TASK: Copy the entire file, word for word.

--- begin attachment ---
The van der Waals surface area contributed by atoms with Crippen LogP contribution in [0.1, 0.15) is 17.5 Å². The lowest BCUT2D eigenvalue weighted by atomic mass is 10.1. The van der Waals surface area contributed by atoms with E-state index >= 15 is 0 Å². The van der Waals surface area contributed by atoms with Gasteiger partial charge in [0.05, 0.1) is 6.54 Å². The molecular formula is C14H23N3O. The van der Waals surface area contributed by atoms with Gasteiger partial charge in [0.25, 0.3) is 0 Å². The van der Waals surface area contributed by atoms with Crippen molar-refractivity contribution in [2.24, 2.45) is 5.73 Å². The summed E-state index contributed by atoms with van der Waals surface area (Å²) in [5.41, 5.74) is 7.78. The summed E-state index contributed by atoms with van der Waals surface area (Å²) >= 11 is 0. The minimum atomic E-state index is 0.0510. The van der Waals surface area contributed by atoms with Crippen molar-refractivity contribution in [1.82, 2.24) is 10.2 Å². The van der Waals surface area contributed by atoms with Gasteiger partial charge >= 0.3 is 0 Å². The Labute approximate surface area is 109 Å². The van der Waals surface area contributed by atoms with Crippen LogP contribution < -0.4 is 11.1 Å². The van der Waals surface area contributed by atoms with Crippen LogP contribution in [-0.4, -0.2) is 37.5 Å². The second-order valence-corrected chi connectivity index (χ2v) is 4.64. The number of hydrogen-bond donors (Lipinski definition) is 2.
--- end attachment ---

The van der Waals surface area contributed by atoms with Crippen LogP contribution in [0.1, 0.15) is 17.5 Å². The lowest BCUT2D eigenvalue weighted by atomic mass is 10.1. The van der Waals surface area contributed by atoms with E-state index >= 15 is 0 Å². The van der Waals surface area contributed by atoms with Gasteiger partial charge in [0.05, 0.1) is 6.54 Å². The molecular formula is C14H23N3O. The van der Waals surface area contributed by atoms with Gasteiger partial charge in [0.25, 0.3) is 0 Å². The van der Waals surface area contributed by atoms with Crippen molar-refractivity contribution in [2.24, 2.45) is 5.73 Å². The summed E-state index contributed by atoms with van der Waals surface area (Å²) in [5.41, 5.74) is 7.78. The summed E-state index contributed by atoms with van der Waals surface area (Å²) >= 11 is 0. The minimum atomic E-state index is 0.0510. The van der Waals surface area contributed by atoms with Crippen molar-refractivity contribution in [1.82, 2.24) is 10.2 Å². The van der Waals surface area contributed by atoms with Gasteiger partial charge >= 0.3 is 0 Å². The Labute approximate surface area is 109 Å². The van der Waals surface area contributed by atoms with Crippen LogP contribution < -0.4 is 11.1 Å². The van der Waals surface area contributed by atoms with Crippen LogP contribution in [-0.4, -0.2) is 37.5 Å². The second-order valence-corrected chi connectivity index (χ2v) is 4.64. The number of hydrogen-bond donors (Lipinski definition) is 2.